Government backs BMF Trade Credit Scheme
Published: 10 July, 2013
The Builders Merchants Federation (BMF) has initiated a Trade Credit Enterprise Finance Guarantee Scheme, which will enable merchants to offer credit to trade customers that fall outside their normal risk profile, or have reached their credit limit.
The scheme will be restricted to BMF members and is designed to help them attract additional business, as well as providing a welcome financial boost for SME tradesmen by enabling them to bypass bank-lending in order to secure additional credit.
The BMF is the first trade association to launch an initiative using the government’s Enterprise Finance Guarantee Scheme. It is negotiating £50m of funding for a nine-month pilot that will run from July 2013. If it proves successful, it is hoped that government funding will continue into the next financial year.
The BMF Scheme will support credit offered to sole traders, partnerships and limited companies with an annual turnover of up to £41m. It will not replace merchants’ existing credit insurance arrangements but will guarantee up to 75% of the additional credit offered to each customer, subject to an overall cap of 15% of the merchant’s additional credit portfolio.
Merchants will pay a monthly premium equivalent to 2% per annum, which they can choose to absorb or pass on to customers in full or in part. The premium can be based either on the credit level agreed or, if details of the debt or balance are submitted each month, on the credit level used. For either option, premiums are only paid for the period the credit limit is required.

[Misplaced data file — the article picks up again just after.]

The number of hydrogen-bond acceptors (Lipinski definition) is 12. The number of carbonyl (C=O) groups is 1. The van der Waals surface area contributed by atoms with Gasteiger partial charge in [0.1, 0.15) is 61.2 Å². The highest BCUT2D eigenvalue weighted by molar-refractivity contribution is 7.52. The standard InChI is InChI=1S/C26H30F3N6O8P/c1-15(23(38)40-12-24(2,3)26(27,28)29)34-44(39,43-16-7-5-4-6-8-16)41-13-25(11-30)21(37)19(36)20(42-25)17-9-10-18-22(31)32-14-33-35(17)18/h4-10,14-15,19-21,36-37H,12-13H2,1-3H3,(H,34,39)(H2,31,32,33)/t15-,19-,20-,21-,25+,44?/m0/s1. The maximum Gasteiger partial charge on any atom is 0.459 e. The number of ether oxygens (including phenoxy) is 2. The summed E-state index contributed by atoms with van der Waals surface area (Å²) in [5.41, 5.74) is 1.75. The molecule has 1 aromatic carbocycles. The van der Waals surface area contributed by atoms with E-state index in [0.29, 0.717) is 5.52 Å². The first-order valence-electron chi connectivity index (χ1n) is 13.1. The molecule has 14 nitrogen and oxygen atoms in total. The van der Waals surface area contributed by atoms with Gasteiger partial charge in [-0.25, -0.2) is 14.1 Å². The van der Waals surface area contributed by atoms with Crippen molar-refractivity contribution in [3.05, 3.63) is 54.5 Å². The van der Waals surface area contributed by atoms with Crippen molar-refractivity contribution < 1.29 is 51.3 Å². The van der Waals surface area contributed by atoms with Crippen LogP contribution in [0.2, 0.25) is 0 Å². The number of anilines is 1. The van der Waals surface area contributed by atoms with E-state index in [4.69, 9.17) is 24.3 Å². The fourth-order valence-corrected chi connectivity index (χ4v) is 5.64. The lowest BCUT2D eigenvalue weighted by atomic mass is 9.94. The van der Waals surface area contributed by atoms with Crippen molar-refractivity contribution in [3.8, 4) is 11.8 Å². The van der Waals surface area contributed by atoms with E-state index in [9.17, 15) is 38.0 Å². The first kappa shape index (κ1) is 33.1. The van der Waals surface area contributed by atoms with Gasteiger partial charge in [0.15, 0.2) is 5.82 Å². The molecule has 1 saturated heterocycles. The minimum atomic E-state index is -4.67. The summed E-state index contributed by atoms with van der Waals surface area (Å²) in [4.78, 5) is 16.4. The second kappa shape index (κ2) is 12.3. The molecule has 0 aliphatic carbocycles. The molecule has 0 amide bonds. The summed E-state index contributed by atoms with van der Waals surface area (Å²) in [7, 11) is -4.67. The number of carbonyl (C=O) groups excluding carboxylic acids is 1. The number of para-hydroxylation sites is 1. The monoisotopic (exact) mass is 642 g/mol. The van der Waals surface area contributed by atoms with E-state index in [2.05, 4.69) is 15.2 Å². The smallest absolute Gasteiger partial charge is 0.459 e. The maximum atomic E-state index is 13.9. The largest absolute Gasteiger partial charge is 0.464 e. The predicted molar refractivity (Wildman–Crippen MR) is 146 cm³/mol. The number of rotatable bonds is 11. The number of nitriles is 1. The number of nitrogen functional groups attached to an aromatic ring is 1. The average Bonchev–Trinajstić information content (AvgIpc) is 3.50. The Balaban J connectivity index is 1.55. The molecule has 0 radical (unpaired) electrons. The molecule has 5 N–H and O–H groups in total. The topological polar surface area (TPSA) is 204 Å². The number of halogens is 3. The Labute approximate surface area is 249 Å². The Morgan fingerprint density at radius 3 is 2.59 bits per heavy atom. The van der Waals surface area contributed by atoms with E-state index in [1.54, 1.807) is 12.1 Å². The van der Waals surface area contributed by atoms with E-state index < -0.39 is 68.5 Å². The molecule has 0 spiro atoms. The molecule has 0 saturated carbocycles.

The BMF Scheme is similar to a commercial pilot, announced in the Budget, which the government is running with the Kingfisher Group. Speaking at the recent Construction Summit, Business & Enterprise Minister Michael Fallon said that the government was keen that smaller independent builders merchants are able to participate, which the BMF’s collective model will facilitate.
BMF managing director John Newcomb said: “When we heard of the Kingfisher scheme, we recognised that this was an initiative that would also benefit our members. The merchant’s role is effectively that of banker to the construction industry already. If normal banks aren’t prepared to lend to our customers, the arrangement we have made with government means that merchants can be more flexible with customers who don’t have a long trading history or sufficient credit rating and help them to get their business moving again. Expanding the government support scheme through a wider cross-section of builders’ merchants nationally and locally should make a real difference to businesses at the grassroots of the building industry.”
The BMF scheme has been welcomed by the Federation of Master Builders (FMB), which represents the interests of small- and medium-sized building firms.
FMB chief executive Brian Berry said: “The cost of building materials is a significant part of a small company’s turnover, so an initiative that unlocks credit for hard-pressed building firms has to be a good thing.”
BMF members are invited to apply to join the scheme and request the level of cover required. Applications will be accepted on a first-come, first-served basis. For more information contact firstname.lastname@example.org.